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Posted on 3/1/2013
On the eve of groundbreaking reforms to strengthen political disclosure in New York State, the Coalition for Accountability in Political Spending (CAPS) and New York City Public Advocate Bill de Blasio released a new report today highlighting a dramatic rise in secret spending by out-of-state political groups.
According to the report, “From Social Welfare to Political Warfare,” political spending by tax-exempt 501(c)(4) organizations increased by more than 1,500% between the 2008 and 2012 elections, with 98.7% of those funds coming from out-of-state groups. The growth of these organizations has enabled anonymous donors to flood the airwaves with political ads, using shadowy front groups to shield their identity.
501(c)(4) organizations have become significant players in elections following the Supreme Court’s decision on Citizens United v. Federal Election Commission. The report profiles the ten organizations with the highest election spending in New York State. Only one of these organizations disclosed on its website that it engaged in political spending and provided details on the races where it was actively engaged.
“It is past time to shine a public spotlight on political committees that masquerade as tax-exempt nonprofits,” said New York City Public Advocate Bill de Blasio. “These sham nonprofits are not only a threat to our democracy but also to the integrity of our nonprofit sector. New state regulations are essential to protecting New Yorkers and bringing much needed transparency to our elections.”
“I applaud the Coalition for Accountability in Political Spending for highlighting the flood of money from anonymous donors who abuse charitable organizations and threaten the integrity of our elections,” said Attorney General Eric Schneiderman, who has announced new rules that require nonprofits to disclose their political spending and identify their donors. “Last year, we saw more than $400 million dollars in undisclosed funding flood into the American political system, and millions more are expected to flood our airwaves in this year’s local elections. That is precisely why I have proposed statewide disclosure rules which will shine a light on anonymous donors and provide New Yorkers with the transparency and accountability they expect and deserve in the political process.”
Read the full report: http://politicalspending.org/501c4-Report.pdf
According to the report:
- Political spending by 501(c)(4) groups has skyrocketed. During the 2012 election, 32 organizations spent nearly $7.2 million on federal elections in New York State – an increase of 1,579% over 2008.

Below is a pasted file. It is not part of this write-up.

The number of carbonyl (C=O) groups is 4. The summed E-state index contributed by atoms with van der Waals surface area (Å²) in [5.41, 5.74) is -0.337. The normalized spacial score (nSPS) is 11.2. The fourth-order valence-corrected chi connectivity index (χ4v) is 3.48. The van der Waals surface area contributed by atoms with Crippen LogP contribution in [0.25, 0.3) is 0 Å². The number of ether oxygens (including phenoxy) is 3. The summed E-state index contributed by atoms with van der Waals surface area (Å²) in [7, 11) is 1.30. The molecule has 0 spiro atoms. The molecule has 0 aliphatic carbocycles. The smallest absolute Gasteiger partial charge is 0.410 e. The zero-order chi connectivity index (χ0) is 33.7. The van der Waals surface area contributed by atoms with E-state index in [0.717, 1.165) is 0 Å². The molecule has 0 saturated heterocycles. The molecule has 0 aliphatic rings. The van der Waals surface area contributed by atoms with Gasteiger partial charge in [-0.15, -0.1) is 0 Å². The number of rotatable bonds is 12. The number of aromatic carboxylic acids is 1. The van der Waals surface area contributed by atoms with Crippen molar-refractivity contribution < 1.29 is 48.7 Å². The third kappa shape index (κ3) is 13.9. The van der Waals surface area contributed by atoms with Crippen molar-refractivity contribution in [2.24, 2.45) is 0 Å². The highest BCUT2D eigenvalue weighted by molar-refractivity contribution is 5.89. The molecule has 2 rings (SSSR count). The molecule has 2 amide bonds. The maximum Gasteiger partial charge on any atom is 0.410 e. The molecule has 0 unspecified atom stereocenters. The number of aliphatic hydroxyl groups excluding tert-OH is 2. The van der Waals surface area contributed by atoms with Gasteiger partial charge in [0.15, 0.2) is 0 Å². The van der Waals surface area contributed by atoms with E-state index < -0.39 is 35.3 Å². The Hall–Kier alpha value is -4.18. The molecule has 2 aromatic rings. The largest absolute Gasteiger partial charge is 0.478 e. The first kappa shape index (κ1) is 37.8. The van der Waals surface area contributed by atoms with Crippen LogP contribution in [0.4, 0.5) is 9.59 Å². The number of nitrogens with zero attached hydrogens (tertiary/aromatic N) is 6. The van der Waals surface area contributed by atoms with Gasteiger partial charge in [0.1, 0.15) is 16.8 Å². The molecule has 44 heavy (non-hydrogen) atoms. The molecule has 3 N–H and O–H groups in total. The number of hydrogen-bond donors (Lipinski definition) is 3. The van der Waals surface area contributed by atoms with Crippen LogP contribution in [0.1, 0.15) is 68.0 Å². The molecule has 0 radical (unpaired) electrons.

- Virtually all of the spending—98.7%—came from out-of-state groups.
- Although the number of charities in the U.S. has fallen in recent years, there has been a significant rise in the number of newly registered 501(c)(4) organizations.
- The groups target competitive races. In the four New York Congressional races where 501(c)(4) organizations spent the most money in 2012, the average margin of victory was less than 7 percent. 501(c)(4) organizations accounted for 11 percent of all election expenditures in these races.
“Secret spending by political 501(c)(4) organizations that are abusing the tax code is one of the most disturbing problems in our politics today. The groups claim non-profit status to exploit gaping loopholes in disclosure rules and the IRS’s failure to address these abuses — but voters deserve to know who is trying to influence their votes and who is trying to influence elected officials through big political spending. This report clearly lays out why immediate reform is needed not only in New York, but across the country,” said J. Adam Skaggs of the Brennan Center for Justice at NYU School of Law.
“Because of current loopholes, social welfare organizations have become a favorite vehicle for dark money – but they need to be driven into the light of transparency and accountability if they choose to spend money in politics,” said Liz Kennedy, Counsel at Demos. “Voters, and donors, need this information to know how their money is being used, and who is trying to influence our elections.”
“This report provides important insight into the dark money problem, as corporations increasingly turn to nonprofits and trade associations to spend their money and keep it secret,” said Lisa Gilbert, Director of Public Citizen's Congress Watch. “We need a window into this dark room, and remedies like a stricter requirements in-state for 501(c) organizations are critical mechanisms for getting us there.”
The Coalition for Accountability in Political Spending (CAPS) is a national network of elected officials and pension trustees fighting for greater disclosure and accountability in corporate political spending. Learn more at http://www.politicalspending.org/.